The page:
A Columbus man was sentenced to three years in prison on Friday after unsuccessfully arguing that he was not at fault for joining insurrectionists at the U.S. Capitol on Jan. 6, 2021.
Dustin Byron Thompson blamed then-president Donald Trump for directing him to assault the Capitol, where he stole a coat rack, booze and pager.
A federal jury found Thompson, 38, guilty in April of one felony count of obstruction of an official proceeding, and five misdemeanor offenses.
On Friday, Thompson appeared in federal court in Washington D.C., where U.S. District Judge Reggie B. Walton sentenced him to three years in prison and three years of probation. Walton also ordered Thompson to pay $2,000 in restitution. Thompson will receive credit for time served in jail.
U.S. attorneys had asked for a sentence of five years and 10 months in prison. Thompson’s attorney, Andrew M. Stewart, argued for a one-year prison sentence.
Many defendants from the Capitol riots have taken plea deals, but Thompson chose to fight his charges at trial using a novel defense.
“I was following presidential orders,” Thompson testified at his trial.
Columbus defense attorney Sam Shamansky argued at the trial that Thompson and others had been brainwashed to believe the 2020 presidential election — which President Joe Biden won by more than seven million votes — was stolen and were acting on the direction of Trump to go to the Capitol and “fight like hell.”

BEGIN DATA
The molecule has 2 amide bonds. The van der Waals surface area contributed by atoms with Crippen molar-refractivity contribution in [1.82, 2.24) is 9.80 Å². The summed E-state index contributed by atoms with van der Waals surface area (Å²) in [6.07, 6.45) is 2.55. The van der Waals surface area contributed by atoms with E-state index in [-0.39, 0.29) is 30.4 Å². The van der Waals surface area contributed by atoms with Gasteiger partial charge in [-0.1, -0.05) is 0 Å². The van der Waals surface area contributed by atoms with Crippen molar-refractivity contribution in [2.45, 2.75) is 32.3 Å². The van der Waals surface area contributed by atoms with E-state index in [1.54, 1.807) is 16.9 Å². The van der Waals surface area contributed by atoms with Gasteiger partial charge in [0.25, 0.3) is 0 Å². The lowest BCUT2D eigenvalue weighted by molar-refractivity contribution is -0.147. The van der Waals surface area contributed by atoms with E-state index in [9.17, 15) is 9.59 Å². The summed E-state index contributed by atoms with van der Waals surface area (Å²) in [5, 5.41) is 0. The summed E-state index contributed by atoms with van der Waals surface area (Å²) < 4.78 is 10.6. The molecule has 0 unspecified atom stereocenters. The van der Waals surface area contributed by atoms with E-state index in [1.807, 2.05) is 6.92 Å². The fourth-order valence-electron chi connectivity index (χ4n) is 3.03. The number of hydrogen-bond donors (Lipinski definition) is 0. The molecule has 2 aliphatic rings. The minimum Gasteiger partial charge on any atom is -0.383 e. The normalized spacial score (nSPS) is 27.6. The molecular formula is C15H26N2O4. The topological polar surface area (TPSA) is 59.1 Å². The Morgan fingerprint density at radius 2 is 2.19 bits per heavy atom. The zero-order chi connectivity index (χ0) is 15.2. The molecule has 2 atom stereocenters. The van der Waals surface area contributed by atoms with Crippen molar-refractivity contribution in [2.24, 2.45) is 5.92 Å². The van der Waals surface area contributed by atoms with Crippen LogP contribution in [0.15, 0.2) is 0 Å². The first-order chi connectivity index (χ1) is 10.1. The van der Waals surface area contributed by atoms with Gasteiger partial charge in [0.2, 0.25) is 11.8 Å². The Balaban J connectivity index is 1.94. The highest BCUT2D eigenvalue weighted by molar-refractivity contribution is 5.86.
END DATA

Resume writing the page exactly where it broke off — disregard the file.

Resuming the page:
In a letter to the court asking for a lenient sentence, Thompson apologized and blamed the misinformation and conspiracy theory rabbit hole he fell down during the pandemic.
“I love America and I’m ashamed of my actions on that day,” Thompson said at his sentencing hearing. “There’s no excuse for what I did.”
In September, Walton sentenced Thompson’s codefendant, Robert Anthony Lyon to 40 days in prison. Lyon, 28, of Reynoldsburg, had taken a plea deal and pleaded guilty to two misdemeanor charges.
Thompson turned down a plea deal from federal prosecutors asking for at least 60 days in prison, according to Stewart, who replaced Shamansky as Thompson’s attorney in May.
Before sentencing Thompson, Walton said he is sympathetic that smart people can be radicalized by lies but noted that a message needs to be sent that attacks on democracy will not be tolerated.
“If you had had your way, you would’ve torn this country down and made this country a dictatorship,” Walton said. “You didn’t love America that day.”
Federal prosecutors wrote in court documents that Lyon and Thompson entered the Senate Parliamentarian’s office inside the Capitol, where insurrectionists were looting the office. The Senate Parliamentarian and her staff played a key role in the Congressional certification of the 2020 presidential election, which the insurrectionists sought to disrupt, prosecutors said.
Thompson stole a bottle of liquor, a coat rack and a pager belonging to the Senate Sergeant-at-Arms, which he admitted to at trial.
While inside, Thompson took a video of himself celebrating the riot, according to prosecutors.
Thompson, who posed with the coat rack outside, attempted to claim at trial he took the rack to prevent the mob from using it as a weapon against police. Thompson later admitted that testimony was not truthful in his letter to the court seeking leniency.
Assistant U.S. Attorney William Kennelly Dreher said during the sentencing hearing that the claim by Thompson at trial, under oath, insulted U.S. Capitol police officers, more than 100 of whom were injured on Jan. 6.
Walton admonished Thompson for lying during the sentencing.
Dreher also pointed out that Thompson wore a bulletproof vest on Jan. 6 — which Thompson claims he found on the ground that day — as proof Thompson was prepared for violence.